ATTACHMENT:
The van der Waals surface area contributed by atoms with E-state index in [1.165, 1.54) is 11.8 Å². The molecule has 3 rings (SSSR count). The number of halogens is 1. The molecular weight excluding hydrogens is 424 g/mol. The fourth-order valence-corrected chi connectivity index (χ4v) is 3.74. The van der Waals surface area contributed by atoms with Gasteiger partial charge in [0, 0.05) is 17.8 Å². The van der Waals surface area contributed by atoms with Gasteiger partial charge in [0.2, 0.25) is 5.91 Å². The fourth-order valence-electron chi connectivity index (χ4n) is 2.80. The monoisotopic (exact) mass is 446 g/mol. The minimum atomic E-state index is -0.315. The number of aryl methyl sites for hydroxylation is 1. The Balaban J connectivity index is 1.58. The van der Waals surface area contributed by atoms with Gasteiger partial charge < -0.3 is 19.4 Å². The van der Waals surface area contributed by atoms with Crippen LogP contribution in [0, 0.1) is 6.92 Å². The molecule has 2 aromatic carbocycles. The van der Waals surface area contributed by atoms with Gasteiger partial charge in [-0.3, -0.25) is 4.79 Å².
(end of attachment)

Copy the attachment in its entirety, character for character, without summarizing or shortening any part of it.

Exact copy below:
The van der Waals surface area contributed by atoms with E-state index in [1.165, 1.54) is 11.8 Å². The molecule has 3 rings (SSSR count). The number of halogens is 1. The molecular weight excluding hydrogens is 424 g/mol. The fourth-order valence-corrected chi connectivity index (χ4v) is 3.74. The van der Waals surface area contributed by atoms with Gasteiger partial charge in [0, 0.05) is 17.8 Å². The van der Waals surface area contributed by atoms with Gasteiger partial charge in [0.2, 0.25) is 5.91 Å². The fourth-order valence-electron chi connectivity index (χ4n) is 2.80. The monoisotopic (exact) mass is 446 g/mol. The minimum atomic E-state index is -0.315. The number of aryl methyl sites for hydroxylation is 1. The Balaban J connectivity index is 1.58. The van der Waals surface area contributed by atoms with Gasteiger partial charge < -0.3 is 19.4 Å². The van der Waals surface area contributed by atoms with Crippen LogP contribution in [0, 0.1) is 6.92 Å². The molecule has 2 aromatic carbocycles. The van der Waals surface area contributed by atoms with Gasteiger partial charge in [-0.3, -0.25) is 4.79 Å².